The highest rates of obesity in the U.S. occur among population groups with the highest poverty rates. This apparent paradox becomes more understandable when you consider the economics.
Processed foods and products with added sweeteners and higher fat content are cheaper than nutrient-dense whole fruits and vegetables, fresh whole-grain breads, lean meats and seafood. Farm subsidies have boosted the output of cheap food and further pushed down the prices relative to healthier options. From 1985 to 2000, retail prices of fresh vegetables and fruit rose nearly 120 percent, about six times more than the rate of increase for soft drinks and three times more than that of sweets and fats.
Given these well-established findings, I was surprised by the confusion on display in the flurry of news reports on a new meta-analysis by researchers at Brown University and the Harvard School of Public Health. The researchers crunched the numbers from 27 previous studies and calculated that healthy eating costs $1.48 more per day per adult than eating a low-quality diet ($550 more annually per person). Here are some of the headlines that ensued:
- Eating Healthy Is Cheaper Than You Think, Time
- A healthy diet really does cost more, Fox News
- Now there’s no excuse! Eating a healthy diet costs just £1 extra a day, Daily Mail
- It’s not your imagination. Eating healthy is more expensive, Los Angeles Times
- Surprising low cost of eating healthy, WWLP-Chicopee, Mass.
- The high price of healthy eating, WOAI-San Antonio
Reporter Shereen Jegtvig at Reuters provided one of the most thorough and nuanced reports. An expert she quoted at length, Adam Drewnowski at the University of Washington’s School of Public Health, pointed out that an added $1.50 a day represents a 25 percent cost increase for low-income families that typically spend about $6 per person on food each day. (An earlier study, not mentioned in any of the news coverage I saw, found that the cost of substituting healthier foods can cost up to 40 percent of an American low-income family’s food budget.)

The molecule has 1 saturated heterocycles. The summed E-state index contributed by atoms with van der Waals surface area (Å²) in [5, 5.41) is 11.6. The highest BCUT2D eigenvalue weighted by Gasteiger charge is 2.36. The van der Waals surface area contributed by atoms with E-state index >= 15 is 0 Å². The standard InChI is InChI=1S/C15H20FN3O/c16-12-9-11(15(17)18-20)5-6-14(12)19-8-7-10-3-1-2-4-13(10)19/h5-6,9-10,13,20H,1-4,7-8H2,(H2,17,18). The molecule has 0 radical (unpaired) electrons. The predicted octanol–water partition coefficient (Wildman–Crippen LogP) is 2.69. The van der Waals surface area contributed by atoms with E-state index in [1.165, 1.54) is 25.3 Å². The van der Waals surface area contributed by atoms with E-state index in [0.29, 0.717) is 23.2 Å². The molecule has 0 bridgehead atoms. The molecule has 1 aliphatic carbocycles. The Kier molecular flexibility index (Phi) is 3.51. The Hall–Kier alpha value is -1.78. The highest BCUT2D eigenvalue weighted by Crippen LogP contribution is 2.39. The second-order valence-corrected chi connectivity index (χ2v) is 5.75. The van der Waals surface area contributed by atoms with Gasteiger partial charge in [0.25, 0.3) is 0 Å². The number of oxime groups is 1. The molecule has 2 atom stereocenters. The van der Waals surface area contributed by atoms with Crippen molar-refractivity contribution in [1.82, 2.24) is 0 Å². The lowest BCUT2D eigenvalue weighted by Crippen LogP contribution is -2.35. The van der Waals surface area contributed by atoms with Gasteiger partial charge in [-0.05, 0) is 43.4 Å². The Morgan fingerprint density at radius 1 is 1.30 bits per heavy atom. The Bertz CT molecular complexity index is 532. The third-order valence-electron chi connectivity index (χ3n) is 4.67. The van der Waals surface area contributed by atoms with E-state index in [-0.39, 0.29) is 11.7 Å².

Over the past decade, public health researchers and economists have developed a rich understanding of the ways that income, education, neighborhood environment and other social forces shape and limit the food choices people make.
Studies consistently have found a socioeconomic gradient in food choices: at lower levels of socioeconomic status, the consumption of whole grains, lean meats, fish, low-fat dairy products, and fresh vegetables and fruit decreases while the consumption of fatty meats, refined grains, and added fats increases.
People living in lower income places tend to be surrounded by less healthy offerings: fast food restaurants with “dollar” menus and corner stores selling snack foods instead of farmers’ markets selling fresh produce. Lower income neighborhoods also are subject to a heavier barrage of advertising for unhealthy food and drink than wealthier neighborhoods.
And in lower income populations, price appears to be a significant driver of food choices. (For a wealth of insights, see “The art of grocery shopping on a food stamp budget” by Kristen Wiiga and Chery Smith.) Energy-dense foods (made of processed grains, sugar, and fat) are typically the most affordable choices. Such fare also has a longer shelf-life, which is crucial if you are short on money and absolutely have to minimize waste. Processed foods also cost less in terms of the time it takes to plan and prepare meals when you are struggling to work long hours outside the home while handling child care and housekeeping.
On the policy front, researchers have more or less reached the same conclusion: We should be putting a lot more effort into making fresh and nutritious food more affordable and easily accessible for people in disadvantaged neighborhoods and rural areas. But you would not get that from many of the news reports on the meta-analysis.